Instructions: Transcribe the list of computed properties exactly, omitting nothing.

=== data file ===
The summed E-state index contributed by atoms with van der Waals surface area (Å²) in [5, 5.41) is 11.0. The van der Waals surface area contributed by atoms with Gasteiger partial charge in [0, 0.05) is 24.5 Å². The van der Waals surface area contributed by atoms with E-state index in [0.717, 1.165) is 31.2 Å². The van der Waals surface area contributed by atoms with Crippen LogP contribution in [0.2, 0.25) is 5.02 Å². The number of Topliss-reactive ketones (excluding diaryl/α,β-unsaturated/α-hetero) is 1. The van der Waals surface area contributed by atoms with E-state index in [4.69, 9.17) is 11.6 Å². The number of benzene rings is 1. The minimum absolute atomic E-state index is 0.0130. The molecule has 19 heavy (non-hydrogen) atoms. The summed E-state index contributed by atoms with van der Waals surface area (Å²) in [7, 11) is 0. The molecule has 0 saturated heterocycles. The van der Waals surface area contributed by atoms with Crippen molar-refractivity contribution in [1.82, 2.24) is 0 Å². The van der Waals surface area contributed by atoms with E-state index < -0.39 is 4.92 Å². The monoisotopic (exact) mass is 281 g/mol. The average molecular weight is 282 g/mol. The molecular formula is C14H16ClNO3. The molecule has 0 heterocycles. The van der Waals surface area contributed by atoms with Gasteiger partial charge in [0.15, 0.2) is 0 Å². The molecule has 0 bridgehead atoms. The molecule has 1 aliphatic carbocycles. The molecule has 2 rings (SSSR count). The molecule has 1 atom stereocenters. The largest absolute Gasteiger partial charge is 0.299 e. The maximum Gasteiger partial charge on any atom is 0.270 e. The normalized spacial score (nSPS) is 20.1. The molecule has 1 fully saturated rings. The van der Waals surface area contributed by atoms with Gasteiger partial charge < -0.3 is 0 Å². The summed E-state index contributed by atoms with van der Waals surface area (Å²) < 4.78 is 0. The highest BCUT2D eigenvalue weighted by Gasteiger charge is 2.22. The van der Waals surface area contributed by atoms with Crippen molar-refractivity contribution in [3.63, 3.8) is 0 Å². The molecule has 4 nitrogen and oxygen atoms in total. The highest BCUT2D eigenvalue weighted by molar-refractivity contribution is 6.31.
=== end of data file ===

The summed E-state index contributed by atoms with van der Waals surface area (Å²) in [5, 5.41) is 11.0. The van der Waals surface area contributed by atoms with Gasteiger partial charge in [0, 0.05) is 24.5 Å². The van der Waals surface area contributed by atoms with E-state index in [0.717, 1.165) is 31.2 Å². The van der Waals surface area contributed by atoms with Crippen LogP contribution in [0.2, 0.25) is 5.02 Å². The number of Topliss-reactive ketones (excluding diaryl/α,β-unsaturated/α-hetero) is 1. The van der Waals surface area contributed by atoms with E-state index in [4.69, 9.17) is 11.6 Å². The number of benzene rings is 1. The minimum absolute atomic E-state index is 0.0130. The molecule has 19 heavy (non-hydrogen) atoms. The summed E-state index contributed by atoms with van der Waals surface area (Å²) in [7, 11) is 0. The molecule has 0 saturated heterocycles. The van der Waals surface area contributed by atoms with Crippen molar-refractivity contribution in [1.82, 2.24) is 0 Å². The van der Waals surface area contributed by atoms with E-state index < -0.39 is 4.92 Å². The monoisotopic (exact) mass is 281 g/mol. The average molecular weight is 282 g/mol. The molecular formula is C14H16ClNO3. The molecule has 0 heterocycles. The van der Waals surface area contributed by atoms with Gasteiger partial charge in [0.15, 0.2) is 0 Å². The molecule has 0 bridgehead atoms. The molecule has 1 aliphatic carbocycles. The molecule has 2 rings (SSSR count). The molecule has 1 atom stereocenters. The largest absolute Gasteiger partial charge is 0.299 e. The maximum Gasteiger partial charge on any atom is 0.270 e. The normalized spacial score (nSPS) is 20.1. The molecule has 1 fully saturated rings. The van der Waals surface area contributed by atoms with Gasteiger partial charge < -0.3 is 0 Å². The summed E-state index contributed by atoms with van der Waals surface area (Å²) < 4.78 is 0. The highest BCUT2D eigenvalue weighted by Gasteiger charge is 2.22. The van der Waals surface area contributed by atoms with Crippen molar-refractivity contribution in [3.63, 3.8) is 0 Å². The molecule has 4 nitrogen and oxygen atoms in total. The highest BCUT2D eigenvalue weighted by molar-refractivity contribution is 6.31.